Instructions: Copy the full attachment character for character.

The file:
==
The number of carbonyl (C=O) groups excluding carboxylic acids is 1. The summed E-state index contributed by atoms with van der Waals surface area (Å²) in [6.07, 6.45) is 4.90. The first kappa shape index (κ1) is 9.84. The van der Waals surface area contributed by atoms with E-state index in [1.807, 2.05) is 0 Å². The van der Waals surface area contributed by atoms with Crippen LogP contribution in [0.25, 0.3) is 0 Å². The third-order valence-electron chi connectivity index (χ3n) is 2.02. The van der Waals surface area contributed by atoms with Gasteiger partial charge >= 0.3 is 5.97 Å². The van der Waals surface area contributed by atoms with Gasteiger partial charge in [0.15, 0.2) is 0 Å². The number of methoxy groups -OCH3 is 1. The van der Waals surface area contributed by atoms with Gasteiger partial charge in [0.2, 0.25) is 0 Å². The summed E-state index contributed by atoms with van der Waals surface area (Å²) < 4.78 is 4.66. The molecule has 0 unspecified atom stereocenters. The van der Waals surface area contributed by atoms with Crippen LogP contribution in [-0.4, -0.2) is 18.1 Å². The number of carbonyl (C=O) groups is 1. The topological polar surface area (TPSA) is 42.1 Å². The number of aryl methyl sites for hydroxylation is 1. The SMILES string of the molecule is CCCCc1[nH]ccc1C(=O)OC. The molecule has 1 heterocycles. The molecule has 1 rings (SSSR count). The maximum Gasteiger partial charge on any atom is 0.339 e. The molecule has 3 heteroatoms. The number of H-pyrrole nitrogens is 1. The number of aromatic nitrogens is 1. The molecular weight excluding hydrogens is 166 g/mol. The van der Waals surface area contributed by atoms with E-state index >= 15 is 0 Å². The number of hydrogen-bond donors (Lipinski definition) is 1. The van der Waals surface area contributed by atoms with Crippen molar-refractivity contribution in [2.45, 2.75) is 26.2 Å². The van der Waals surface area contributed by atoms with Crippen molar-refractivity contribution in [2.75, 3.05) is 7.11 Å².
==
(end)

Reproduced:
The number of carbonyl (C=O) groups excluding carboxylic acids is 1. The summed E-state index contributed by atoms with van der Waals surface area (Å²) in [6.07, 6.45) is 4.90. The first kappa shape index (κ1) is 9.84. The van der Waals surface area contributed by atoms with E-state index in [1.807, 2.05) is 0 Å². The van der Waals surface area contributed by atoms with Crippen LogP contribution in [0.25, 0.3) is 0 Å². The third-order valence-electron chi connectivity index (χ3n) is 2.02. The van der Waals surface area contributed by atoms with Gasteiger partial charge >= 0.3 is 5.97 Å². The van der Waals surface area contributed by atoms with Gasteiger partial charge in [0.15, 0.2) is 0 Å². The number of methoxy groups -OCH3 is 1. The van der Waals surface area contributed by atoms with Gasteiger partial charge in [0.2, 0.25) is 0 Å². The summed E-state index contributed by atoms with van der Waals surface area (Å²) < 4.78 is 4.66. The molecule has 0 unspecified atom stereocenters. The van der Waals surface area contributed by atoms with Crippen LogP contribution in [-0.4, -0.2) is 18.1 Å². The number of carbonyl (C=O) groups is 1. The topological polar surface area (TPSA) is 42.1 Å². The number of aryl methyl sites for hydroxylation is 1. The SMILES string of the molecule is CCCCc1[nH]ccc1C(=O)OC. The molecule has 1 heterocycles. The molecule has 1 rings (SSSR count). The maximum Gasteiger partial charge on any atom is 0.339 e. The molecule has 3 heteroatoms. The number of H-pyrrole nitrogens is 1. The number of aromatic nitrogens is 1. The molecular weight excluding hydrogens is 166 g/mol. The van der Waals surface area contributed by atoms with E-state index >= 15 is 0 Å². The number of hydrogen-bond donors (Lipinski definition) is 1. The van der Waals surface area contributed by atoms with Crippen molar-refractivity contribution in [2.45, 2.75) is 26.2 Å². The van der Waals surface area contributed by atoms with Crippen molar-refractivity contribution in [2.75, 3.05) is 7.11 Å².